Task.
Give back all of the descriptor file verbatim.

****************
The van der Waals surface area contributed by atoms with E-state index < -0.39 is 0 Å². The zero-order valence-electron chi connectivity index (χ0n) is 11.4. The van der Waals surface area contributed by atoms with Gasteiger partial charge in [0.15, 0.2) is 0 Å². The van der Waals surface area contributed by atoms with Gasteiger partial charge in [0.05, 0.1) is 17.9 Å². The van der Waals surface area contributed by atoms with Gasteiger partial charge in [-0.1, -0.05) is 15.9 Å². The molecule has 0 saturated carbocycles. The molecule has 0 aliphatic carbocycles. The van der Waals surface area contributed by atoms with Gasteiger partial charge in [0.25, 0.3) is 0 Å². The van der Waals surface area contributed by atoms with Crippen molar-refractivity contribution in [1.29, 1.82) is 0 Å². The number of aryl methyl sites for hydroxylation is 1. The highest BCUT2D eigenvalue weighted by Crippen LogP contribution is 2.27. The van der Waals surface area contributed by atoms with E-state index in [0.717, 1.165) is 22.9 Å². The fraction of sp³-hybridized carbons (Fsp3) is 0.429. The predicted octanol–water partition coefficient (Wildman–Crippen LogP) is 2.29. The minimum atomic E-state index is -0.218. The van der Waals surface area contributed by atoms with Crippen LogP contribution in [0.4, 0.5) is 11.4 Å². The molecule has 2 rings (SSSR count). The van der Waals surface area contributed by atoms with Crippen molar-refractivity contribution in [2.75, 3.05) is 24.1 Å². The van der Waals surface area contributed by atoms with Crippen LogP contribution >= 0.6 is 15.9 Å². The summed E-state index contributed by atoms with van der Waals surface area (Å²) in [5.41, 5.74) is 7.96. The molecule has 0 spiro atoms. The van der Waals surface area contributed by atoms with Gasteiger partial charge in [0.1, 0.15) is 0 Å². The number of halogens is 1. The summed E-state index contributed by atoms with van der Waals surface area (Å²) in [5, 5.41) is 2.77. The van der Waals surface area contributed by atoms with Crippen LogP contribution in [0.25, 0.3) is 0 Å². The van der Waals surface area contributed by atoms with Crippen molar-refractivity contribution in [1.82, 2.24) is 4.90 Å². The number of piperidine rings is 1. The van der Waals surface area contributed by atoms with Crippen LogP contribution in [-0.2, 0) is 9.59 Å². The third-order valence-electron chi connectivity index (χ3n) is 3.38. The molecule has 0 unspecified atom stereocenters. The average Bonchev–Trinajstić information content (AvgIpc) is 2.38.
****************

The van der Waals surface area contributed by atoms with E-state index < -0.39 is 0 Å². The zero-order valence-electron chi connectivity index (χ0n) is 11.4. The van der Waals surface area contributed by atoms with Gasteiger partial charge in [0.15, 0.2) is 0 Å². The van der Waals surface area contributed by atoms with Gasteiger partial charge in [0.05, 0.1) is 17.9 Å². The van der Waals surface area contributed by atoms with Gasteiger partial charge in [-0.1, -0.05) is 15.9 Å². The molecule has 0 saturated carbocycles. The molecule has 0 aliphatic carbocycles. The van der Waals surface area contributed by atoms with Gasteiger partial charge in [0.25, 0.3) is 0 Å². The van der Waals surface area contributed by atoms with Crippen molar-refractivity contribution in [1.29, 1.82) is 0 Å². The number of aryl methyl sites for hydroxylation is 1. The highest BCUT2D eigenvalue weighted by Crippen LogP contribution is 2.27. The van der Waals surface area contributed by atoms with E-state index in [0.717, 1.165) is 22.9 Å². The fraction of sp³-hybridized carbons (Fsp3) is 0.429. The predicted octanol–water partition coefficient (Wildman–Crippen LogP) is 2.29. The minimum atomic E-state index is -0.218. The van der Waals surface area contributed by atoms with Crippen LogP contribution in [0.4, 0.5) is 11.4 Å². The molecule has 2 rings (SSSR count). The van der Waals surface area contributed by atoms with Crippen molar-refractivity contribution in [2.75, 3.05) is 24.1 Å². The van der Waals surface area contributed by atoms with Crippen LogP contribution >= 0.6 is 15.9 Å². The summed E-state index contributed by atoms with van der Waals surface area (Å²) in [5.41, 5.74) is 7.96. The molecule has 0 spiro atoms. The van der Waals surface area contributed by atoms with Gasteiger partial charge in [0.1, 0.15) is 0 Å². The number of halogens is 1. The summed E-state index contributed by atoms with van der Waals surface area (Å²) in [5, 5.41) is 2.77. The van der Waals surface area contributed by atoms with Crippen LogP contribution in [0.25, 0.3) is 0 Å². The van der Waals surface area contributed by atoms with Crippen molar-refractivity contribution in [1.82, 2.24) is 4.90 Å². The number of piperidine rings is 1. The van der Waals surface area contributed by atoms with Crippen LogP contribution in [-0.2, 0) is 9.59 Å². The third-order valence-electron chi connectivity index (χ3n) is 3.38. The molecule has 0 unspecified atom stereocenters. The average Bonchev–Trinajstić information content (AvgIpc) is 2.38.